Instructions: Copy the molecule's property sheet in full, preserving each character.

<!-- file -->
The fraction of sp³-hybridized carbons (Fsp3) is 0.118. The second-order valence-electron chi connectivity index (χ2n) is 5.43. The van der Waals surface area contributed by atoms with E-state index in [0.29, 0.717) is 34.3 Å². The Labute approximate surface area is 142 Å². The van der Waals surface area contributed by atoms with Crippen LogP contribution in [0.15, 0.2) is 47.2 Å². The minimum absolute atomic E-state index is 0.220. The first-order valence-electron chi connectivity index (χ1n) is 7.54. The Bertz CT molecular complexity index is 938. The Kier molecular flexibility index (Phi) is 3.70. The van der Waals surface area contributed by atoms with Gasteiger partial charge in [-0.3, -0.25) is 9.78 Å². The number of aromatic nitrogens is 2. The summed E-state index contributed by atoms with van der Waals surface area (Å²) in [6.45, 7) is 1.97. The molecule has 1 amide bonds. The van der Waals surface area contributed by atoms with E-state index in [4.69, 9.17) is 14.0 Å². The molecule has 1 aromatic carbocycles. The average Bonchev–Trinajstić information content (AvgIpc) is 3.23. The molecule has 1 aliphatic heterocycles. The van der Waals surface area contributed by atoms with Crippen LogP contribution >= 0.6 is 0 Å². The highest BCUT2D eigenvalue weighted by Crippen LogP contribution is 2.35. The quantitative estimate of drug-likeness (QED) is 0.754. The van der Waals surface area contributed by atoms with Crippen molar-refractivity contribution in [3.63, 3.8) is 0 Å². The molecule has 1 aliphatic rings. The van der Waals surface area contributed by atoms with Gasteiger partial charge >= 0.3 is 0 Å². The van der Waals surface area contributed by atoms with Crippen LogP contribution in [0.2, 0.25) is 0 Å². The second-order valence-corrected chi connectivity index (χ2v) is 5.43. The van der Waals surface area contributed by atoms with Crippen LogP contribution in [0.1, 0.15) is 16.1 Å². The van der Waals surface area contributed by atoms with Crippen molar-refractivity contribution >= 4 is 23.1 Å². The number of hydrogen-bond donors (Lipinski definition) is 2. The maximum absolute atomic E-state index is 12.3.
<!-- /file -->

The fraction of sp³-hybridized carbons (Fsp3) is 0.118. The second-order valence-electron chi connectivity index (χ2n) is 5.43. The van der Waals surface area contributed by atoms with E-state index in [0.29, 0.717) is 34.3 Å². The Labute approximate surface area is 142 Å². The van der Waals surface area contributed by atoms with Crippen LogP contribution in [0.15, 0.2) is 47.2 Å². The minimum absolute atomic E-state index is 0.220. The first-order valence-electron chi connectivity index (χ1n) is 7.54. The Bertz CT molecular complexity index is 938. The Kier molecular flexibility index (Phi) is 3.70. The van der Waals surface area contributed by atoms with Gasteiger partial charge in [-0.3, -0.25) is 9.78 Å². The number of aromatic nitrogens is 2. The summed E-state index contributed by atoms with van der Waals surface area (Å²) in [6.45, 7) is 1.97. The molecule has 1 amide bonds. The van der Waals surface area contributed by atoms with E-state index in [4.69, 9.17) is 14.0 Å². The molecule has 1 aromatic carbocycles. The average Bonchev–Trinajstić information content (AvgIpc) is 3.23. The molecule has 1 aliphatic heterocycles. The van der Waals surface area contributed by atoms with Crippen LogP contribution >= 0.6 is 0 Å². The highest BCUT2D eigenvalue weighted by Crippen LogP contribution is 2.35. The quantitative estimate of drug-likeness (QED) is 0.754. The van der Waals surface area contributed by atoms with Crippen molar-refractivity contribution in [3.63, 3.8) is 0 Å². The molecule has 1 aliphatic rings. The van der Waals surface area contributed by atoms with Gasteiger partial charge >= 0.3 is 0 Å². The van der Waals surface area contributed by atoms with Crippen LogP contribution in [0.2, 0.25) is 0 Å². The second-order valence-corrected chi connectivity index (χ2v) is 5.43. The van der Waals surface area contributed by atoms with Crippen LogP contribution in [0.1, 0.15) is 16.1 Å². The van der Waals surface area contributed by atoms with Crippen molar-refractivity contribution >= 4 is 23.1 Å². The number of hydrogen-bond donors (Lipinski definition) is 2. The maximum absolute atomic E-state index is 12.3.